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A survey of topsoil arsenic and mercury concentrations across France

Marchant, B.P.; Saby, N.P.; Arrouays, D.. 2017 A survey of topsoil arsenic and mercury concentrations across France. Chemosphere, 181. 635-644. 10.1016/j.chemosphere.2017.04.106

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Abstract/Summary

Even at low concentrations, the presence of arsenic and mercury in soils can lead to ecological and health impacts. The recent European-wide LUCAS Topsoil Survey found that the arsenic concentration of a large proportion of French soils exceeded a threshold which indicated that further investigation was required. A much smaller proportion of soils exceeded the corresponding threshold for mercury but the impacts of mining and industrial activities on mercury concentrations are not well understood. We use samples from the French national soil monitoring network (RMQS: Réseau de Mesures de la Qualité des Sols) to explore the variation of topsoil arsenic and mercury concentrations across mainland France at a finer spatial resolution than was reported by LUCAS Topsoil. We use geostatistical methods to map the expected concentrations of these elements in the topsoil and the probabilities that the legislative thresholds are exceeded. We find that, with the exception of some areas where the geogenic concentrations and soil adsorption capacities are very low, arsenic concentrations are generally larger than the threshold which indicates that further assessment of the area is required. The lower of two other guideline values indicating risks to ecology or health is exceeded in fewer than 5% of RMQS samples. These exceedances occur in localised hot-spots primarily associated with mining and mineralization. The probabilities of mercury concentrations exceeding the further assessment threshold value are everywhere less than 0.01 and none of the RMQS samples exceed either of the ecological and health risk thresholds. However, there are some regions with elevated concentrations which can be related to volcanic material, natural mineralizations and industrial contamination. These regions are more diffuse than the hot-spots of arsenic reflecting the greater volatility of mercury and therefore the greater ease with which it can be transported and redeposited. The maps provide a baseline against which future phases of the RMQS can be compared and highlight regions where the threat of soil contamination and its impacts should be more closely monitored.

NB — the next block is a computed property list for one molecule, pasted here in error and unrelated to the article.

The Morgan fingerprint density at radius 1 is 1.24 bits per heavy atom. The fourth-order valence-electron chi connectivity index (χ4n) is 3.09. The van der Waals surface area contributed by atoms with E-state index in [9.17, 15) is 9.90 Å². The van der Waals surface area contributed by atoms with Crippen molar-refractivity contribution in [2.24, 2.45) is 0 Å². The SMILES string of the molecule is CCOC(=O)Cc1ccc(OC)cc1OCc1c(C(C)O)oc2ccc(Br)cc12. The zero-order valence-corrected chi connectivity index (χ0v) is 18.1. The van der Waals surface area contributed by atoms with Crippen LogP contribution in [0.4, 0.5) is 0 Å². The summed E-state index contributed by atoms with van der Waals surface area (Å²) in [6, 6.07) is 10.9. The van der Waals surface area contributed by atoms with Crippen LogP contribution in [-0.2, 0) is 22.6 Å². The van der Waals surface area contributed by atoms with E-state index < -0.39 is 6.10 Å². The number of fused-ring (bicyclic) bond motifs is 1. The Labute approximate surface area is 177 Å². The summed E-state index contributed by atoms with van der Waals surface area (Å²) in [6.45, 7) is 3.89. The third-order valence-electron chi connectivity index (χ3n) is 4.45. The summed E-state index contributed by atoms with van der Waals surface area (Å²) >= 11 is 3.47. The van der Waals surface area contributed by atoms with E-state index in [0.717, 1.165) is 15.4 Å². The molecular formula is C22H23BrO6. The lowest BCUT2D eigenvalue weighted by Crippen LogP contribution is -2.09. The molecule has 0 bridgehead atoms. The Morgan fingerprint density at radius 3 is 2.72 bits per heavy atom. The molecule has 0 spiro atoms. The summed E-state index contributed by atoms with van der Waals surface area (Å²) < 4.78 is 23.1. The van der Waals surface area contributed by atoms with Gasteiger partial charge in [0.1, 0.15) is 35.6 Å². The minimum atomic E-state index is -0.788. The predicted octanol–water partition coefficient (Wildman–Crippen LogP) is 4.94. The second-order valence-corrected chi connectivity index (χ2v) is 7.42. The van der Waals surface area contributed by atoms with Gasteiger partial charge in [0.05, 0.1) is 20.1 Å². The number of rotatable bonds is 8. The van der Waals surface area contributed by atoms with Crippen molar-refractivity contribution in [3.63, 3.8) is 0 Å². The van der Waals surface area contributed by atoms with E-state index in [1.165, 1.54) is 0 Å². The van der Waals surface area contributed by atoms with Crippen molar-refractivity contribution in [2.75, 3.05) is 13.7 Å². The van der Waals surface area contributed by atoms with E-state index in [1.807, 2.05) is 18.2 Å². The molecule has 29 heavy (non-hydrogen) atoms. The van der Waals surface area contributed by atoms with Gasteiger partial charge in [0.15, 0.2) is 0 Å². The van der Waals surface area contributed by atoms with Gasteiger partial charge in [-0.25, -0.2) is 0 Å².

Item Type: Publication - Article
Digital Object Identifier (DOI): 10.1016/j.chemosphere.2017.04.106
ISSN: 00456535
NORA Subject Terms: Earth Sciences
Date made live: 05 Jun 2017 14:00 +0 (UTC)
URI: http://nora.nerc.ac.uk/id/eprint/517108

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